Several weeks ago, my brother came home from gym class with influenza. He was thrilled to go and be with his friends-something he hadn’t done for months. Several days later he was lying on the couch-purple eyed, achy, coughing, and dripping. My mother principally cared for him-then she took ill. Like bowling pins, my younger sister and father eventually took to their beds.
The next week, my older sister Gabriella and I tightly controlled the bathroom (cleaned after each use by a sick person) and the kitchen (we cleaned it with orange-vinegar several times.) We did not want to catch their illness.
Often in the midst of frenzy, obeying the Biblical command, “Be still, and know that I am God.” (Psalm 46:10a) is the last thing I want to do. I’d rather work my struggles away or distract myself.
I came upon this quote recently-it spoke to me so deeply I copied it out and set it on the little red desk I’ve claimed as my writing sanctuary.
“There are seasons when to be still demands immeasurably higher strength than to act.” ~Margaret Bottome
In the struggle of keeping the sick people mending and the healthy people well, I had allowed myself to get stressed and forgot to be still. I wanted to be active, to be fighting, but I did not want to be still.
Writing it out, I accidentally wrote “greater” rather than “higher.” It made me pause. What is higher strength? Is it a greater well of reserve? A deeper knowledge of calm or how to handle stress?
I think it is something beyond either. It’s hard to be still when people accuse you or hate you-your anger seethes and boils. Or when your sick mother calls you for tea just as you’ve finished cleaning the kitchen. Or when, days later, your own energy fades and you must spend the day resting. Inner strength isn’t available in circumstances like these. I think Margaret Bottome was rather referencing God’s gracious gift of Heavenly power.
In the oft-quoted verse, “Be still, and know that I am God,” we often impose our interpretation of the word “still-” resting, at peace, deep silence and calm. And, yes, that is part of the meaning. But interestingly, the word for “still,” raphah, in Psalm 46:10 means “to sink, relax, sink down, let drop, be disheartened.” (Strong’s definition)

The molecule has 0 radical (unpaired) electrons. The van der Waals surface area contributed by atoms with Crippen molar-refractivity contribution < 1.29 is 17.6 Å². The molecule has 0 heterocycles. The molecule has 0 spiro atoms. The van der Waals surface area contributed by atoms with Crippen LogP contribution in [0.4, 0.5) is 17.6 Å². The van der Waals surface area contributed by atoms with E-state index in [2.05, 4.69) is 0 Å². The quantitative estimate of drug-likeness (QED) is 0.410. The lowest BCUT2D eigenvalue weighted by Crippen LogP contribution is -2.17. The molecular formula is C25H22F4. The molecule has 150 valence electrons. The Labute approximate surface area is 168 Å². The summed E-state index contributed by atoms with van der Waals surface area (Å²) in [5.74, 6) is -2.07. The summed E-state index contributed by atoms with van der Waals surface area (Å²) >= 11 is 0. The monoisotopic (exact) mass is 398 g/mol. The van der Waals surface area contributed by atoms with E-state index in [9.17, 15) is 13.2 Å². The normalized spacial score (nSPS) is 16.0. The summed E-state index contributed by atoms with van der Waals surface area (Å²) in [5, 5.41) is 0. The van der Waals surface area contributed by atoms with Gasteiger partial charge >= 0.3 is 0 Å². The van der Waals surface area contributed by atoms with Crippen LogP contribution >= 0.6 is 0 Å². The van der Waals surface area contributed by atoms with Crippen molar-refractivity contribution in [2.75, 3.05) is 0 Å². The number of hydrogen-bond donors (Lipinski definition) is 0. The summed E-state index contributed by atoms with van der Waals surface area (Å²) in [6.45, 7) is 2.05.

Though I haven’t learned the Hebrew language, I think God is trying to say something more than, “Breathe steady, girl!”
To sink. Relax. Sink down, let drop. Be disheartened.
No, I’m not saying God is encouraging despair or worry. But there is something more in this tiny verse that I’d always passed over.
When I’m worried and tense about my huge tiny problems, I forget that He is God. But to know that He is God, I first have to stop, and realize my own weakness.
I spent most of today in bed-so exhausted, so frail. It’s in moments like these that I remember I need God’s strength. I had to let go of my expectations of what I should be able to do, and recognize that I can’t do what I’d like to do.
Before we can be at peace in the knowledge that God is who He says He is, we need to do three things.
- Be disheartened. Our ego and our image of who we are must be broken.
- Sink down. We need to realize that our own strength is empty and powerless. Then we need to let our notion that we should be able to be holy and obey God without grace fall away.
- Relax. Then, we can simply rest in God. This isn’t always a physical state of relaxation (as it was for me today) but rather, a state of trust that leads to peace.
When we stop and remember that we are not holy by ourselves-that it is only by faith in God’s righteousness because of Jesus that we are sanctified, we can stop striving for something we can’t do. Then we can cling to Him daily. Instead of fighting sin with our flesh, we will battle by the Holy Spirit.
Psalm 46:10 isn’t just about us, though. The verse goes on to say, “I will be exalted among the nations, I will be exalted in the earth!” When we are truly still before the Lord, we stop seeking our own glory. We can exalt God for who He is.
We are no longer disheartened by who we are or what we’ve done, because our identity and holiness rest in Jesus. Though He sees our sin, He chooses to also see the Cross when He looks at us. We sink down upon our knees in worship. We rest in His favor and His sovereignty over our lives.
Come, be still and know that He is God. He will be exalted among the nations and earth. His love and power will endure.